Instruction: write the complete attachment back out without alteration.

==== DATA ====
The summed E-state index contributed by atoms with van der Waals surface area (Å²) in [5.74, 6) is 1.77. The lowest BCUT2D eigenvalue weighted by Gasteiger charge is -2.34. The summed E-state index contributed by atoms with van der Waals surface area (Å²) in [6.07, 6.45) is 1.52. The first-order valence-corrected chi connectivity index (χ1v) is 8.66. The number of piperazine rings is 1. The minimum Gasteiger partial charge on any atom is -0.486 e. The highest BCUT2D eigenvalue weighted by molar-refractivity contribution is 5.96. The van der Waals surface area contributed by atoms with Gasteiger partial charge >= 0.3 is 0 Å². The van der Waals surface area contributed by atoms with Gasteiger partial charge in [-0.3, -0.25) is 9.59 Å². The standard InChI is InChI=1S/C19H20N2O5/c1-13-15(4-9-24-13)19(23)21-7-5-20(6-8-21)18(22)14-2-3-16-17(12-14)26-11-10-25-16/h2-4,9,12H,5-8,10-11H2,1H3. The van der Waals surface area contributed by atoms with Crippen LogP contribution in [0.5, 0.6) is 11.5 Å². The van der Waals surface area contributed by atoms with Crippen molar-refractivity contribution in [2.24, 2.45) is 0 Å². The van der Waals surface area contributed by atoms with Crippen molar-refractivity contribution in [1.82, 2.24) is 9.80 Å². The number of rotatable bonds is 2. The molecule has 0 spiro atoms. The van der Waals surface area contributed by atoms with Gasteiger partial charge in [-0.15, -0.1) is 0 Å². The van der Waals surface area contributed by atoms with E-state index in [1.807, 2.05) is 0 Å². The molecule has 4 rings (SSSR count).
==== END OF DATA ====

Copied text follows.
The summed E-state index contributed by atoms with van der Waals surface area (Å²) in [5.74, 6) is 1.77. The lowest BCUT2D eigenvalue weighted by Gasteiger charge is -2.34. The summed E-state index contributed by atoms with van der Waals surface area (Å²) in [6.07, 6.45) is 1.52. The first-order valence-corrected chi connectivity index (χ1v) is 8.66. The number of piperazine rings is 1. The minimum Gasteiger partial charge on any atom is -0.486 e. The highest BCUT2D eigenvalue weighted by molar-refractivity contribution is 5.96. The van der Waals surface area contributed by atoms with Gasteiger partial charge >= 0.3 is 0 Å². The van der Waals surface area contributed by atoms with Gasteiger partial charge in [-0.3, -0.25) is 9.59 Å². The standard InChI is InChI=1S/C19H20N2O5/c1-13-15(4-9-24-13)19(23)21-7-5-20(6-8-21)18(22)14-2-3-16-17(12-14)26-11-10-25-16/h2-4,9,12H,5-8,10-11H2,1H3. The van der Waals surface area contributed by atoms with Crippen LogP contribution in [0.5, 0.6) is 11.5 Å². The van der Waals surface area contributed by atoms with Crippen molar-refractivity contribution in [2.24, 2.45) is 0 Å². The van der Waals surface area contributed by atoms with Crippen molar-refractivity contribution in [1.82, 2.24) is 9.80 Å². The number of rotatable bonds is 2. The molecule has 0 spiro atoms. The van der Waals surface area contributed by atoms with Gasteiger partial charge in [-0.15, -0.1) is 0 Å². The van der Waals surface area contributed by atoms with E-state index in [1.807, 2.05) is 0 Å². The molecule has 4 rings (SSSR count).